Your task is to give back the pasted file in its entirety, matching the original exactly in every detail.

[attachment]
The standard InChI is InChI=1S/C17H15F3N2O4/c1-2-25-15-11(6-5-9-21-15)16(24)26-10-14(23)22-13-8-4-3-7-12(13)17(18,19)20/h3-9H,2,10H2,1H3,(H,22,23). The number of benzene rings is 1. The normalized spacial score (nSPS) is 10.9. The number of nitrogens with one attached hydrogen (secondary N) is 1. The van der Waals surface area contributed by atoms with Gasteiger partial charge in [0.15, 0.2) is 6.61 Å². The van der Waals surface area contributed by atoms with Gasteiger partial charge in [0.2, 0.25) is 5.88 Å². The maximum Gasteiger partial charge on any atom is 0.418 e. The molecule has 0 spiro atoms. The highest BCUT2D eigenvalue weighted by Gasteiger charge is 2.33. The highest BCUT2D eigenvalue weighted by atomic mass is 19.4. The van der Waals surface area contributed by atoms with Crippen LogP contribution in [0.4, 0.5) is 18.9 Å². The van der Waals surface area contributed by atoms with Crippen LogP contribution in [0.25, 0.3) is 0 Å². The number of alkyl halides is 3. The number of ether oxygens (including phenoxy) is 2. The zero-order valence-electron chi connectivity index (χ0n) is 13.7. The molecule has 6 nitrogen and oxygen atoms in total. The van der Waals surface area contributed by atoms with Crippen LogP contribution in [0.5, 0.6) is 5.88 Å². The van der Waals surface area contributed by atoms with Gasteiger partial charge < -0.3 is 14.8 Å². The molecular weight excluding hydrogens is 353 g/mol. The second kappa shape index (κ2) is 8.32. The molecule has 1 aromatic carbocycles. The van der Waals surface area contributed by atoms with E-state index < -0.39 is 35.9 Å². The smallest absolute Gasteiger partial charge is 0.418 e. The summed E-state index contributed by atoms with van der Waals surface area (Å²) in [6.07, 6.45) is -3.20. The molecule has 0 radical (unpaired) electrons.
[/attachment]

The standard InChI is InChI=1S/C17H15F3N2O4/c1-2-25-15-11(6-5-9-21-15)16(24)26-10-14(23)22-13-8-4-3-7-12(13)17(18,19)20/h3-9H,2,10H2,1H3,(H,22,23). The number of benzene rings is 1. The normalized spacial score (nSPS) is 10.9. The number of nitrogens with one attached hydrogen (secondary N) is 1. The van der Waals surface area contributed by atoms with Gasteiger partial charge in [0.15, 0.2) is 6.61 Å². The van der Waals surface area contributed by atoms with Gasteiger partial charge in [0.2, 0.25) is 5.88 Å². The maximum Gasteiger partial charge on any atom is 0.418 e. The molecule has 0 spiro atoms. The highest BCUT2D eigenvalue weighted by Gasteiger charge is 2.33. The highest BCUT2D eigenvalue weighted by atomic mass is 19.4. The van der Waals surface area contributed by atoms with Crippen LogP contribution in [0.4, 0.5) is 18.9 Å². The van der Waals surface area contributed by atoms with Crippen LogP contribution in [0.25, 0.3) is 0 Å². The number of alkyl halides is 3. The number of ether oxygens (including phenoxy) is 2. The zero-order valence-electron chi connectivity index (χ0n) is 13.7. The molecule has 6 nitrogen and oxygen atoms in total. The van der Waals surface area contributed by atoms with Crippen LogP contribution in [0.5, 0.6) is 5.88 Å². The van der Waals surface area contributed by atoms with Gasteiger partial charge < -0.3 is 14.8 Å². The molecular weight excluding hydrogens is 353 g/mol. The second kappa shape index (κ2) is 8.32. The molecule has 1 aromatic carbocycles. The van der Waals surface area contributed by atoms with E-state index < -0.39 is 35.9 Å². The smallest absolute Gasteiger partial charge is 0.418 e. The summed E-state index contributed by atoms with van der Waals surface area (Å²) in [6.07, 6.45) is -3.20. The molecule has 0 radical (unpaired) electrons.